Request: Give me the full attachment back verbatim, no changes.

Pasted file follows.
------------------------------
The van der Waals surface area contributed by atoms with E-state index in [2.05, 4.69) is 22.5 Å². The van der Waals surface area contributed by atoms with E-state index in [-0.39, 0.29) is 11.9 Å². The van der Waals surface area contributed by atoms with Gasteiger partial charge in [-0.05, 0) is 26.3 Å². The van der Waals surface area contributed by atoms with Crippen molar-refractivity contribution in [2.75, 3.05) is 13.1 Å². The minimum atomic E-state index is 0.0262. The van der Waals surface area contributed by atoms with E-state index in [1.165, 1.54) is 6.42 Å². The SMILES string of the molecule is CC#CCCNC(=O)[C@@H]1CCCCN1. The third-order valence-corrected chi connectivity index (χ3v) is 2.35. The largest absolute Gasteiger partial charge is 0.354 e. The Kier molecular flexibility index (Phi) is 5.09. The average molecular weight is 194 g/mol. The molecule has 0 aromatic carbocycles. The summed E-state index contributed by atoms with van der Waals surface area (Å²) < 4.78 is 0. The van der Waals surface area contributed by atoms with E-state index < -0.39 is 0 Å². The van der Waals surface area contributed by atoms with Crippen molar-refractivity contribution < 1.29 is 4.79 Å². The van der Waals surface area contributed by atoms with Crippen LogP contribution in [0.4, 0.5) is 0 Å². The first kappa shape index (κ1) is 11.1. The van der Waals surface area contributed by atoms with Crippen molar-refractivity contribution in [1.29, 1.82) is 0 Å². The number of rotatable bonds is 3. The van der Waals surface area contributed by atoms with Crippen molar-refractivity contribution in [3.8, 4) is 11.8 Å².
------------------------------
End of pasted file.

The van der Waals surface area contributed by atoms with E-state index in [2.05, 4.69) is 22.5 Å². The van der Waals surface area contributed by atoms with E-state index in [-0.39, 0.29) is 11.9 Å². The van der Waals surface area contributed by atoms with Gasteiger partial charge in [-0.05, 0) is 26.3 Å². The van der Waals surface area contributed by atoms with Crippen molar-refractivity contribution in [2.75, 3.05) is 13.1 Å². The minimum atomic E-state index is 0.0262. The van der Waals surface area contributed by atoms with E-state index in [1.165, 1.54) is 6.42 Å². The SMILES string of the molecule is CC#CCCNC(=O)[C@@H]1CCCCN1. The third-order valence-corrected chi connectivity index (χ3v) is 2.35. The largest absolute Gasteiger partial charge is 0.354 e. The Kier molecular flexibility index (Phi) is 5.09. The average molecular weight is 194 g/mol. The molecule has 0 aromatic carbocycles. The summed E-state index contributed by atoms with van der Waals surface area (Å²) < 4.78 is 0. The van der Waals surface area contributed by atoms with E-state index < -0.39 is 0 Å². The van der Waals surface area contributed by atoms with Crippen molar-refractivity contribution < 1.29 is 4.79 Å². The van der Waals surface area contributed by atoms with Crippen LogP contribution in [0.4, 0.5) is 0 Å². The first kappa shape index (κ1) is 11.1. The van der Waals surface area contributed by atoms with Crippen molar-refractivity contribution in [1.29, 1.82) is 0 Å². The number of rotatable bonds is 3. The van der Waals surface area contributed by atoms with Crippen molar-refractivity contribution in [3.8, 4) is 11.8 Å².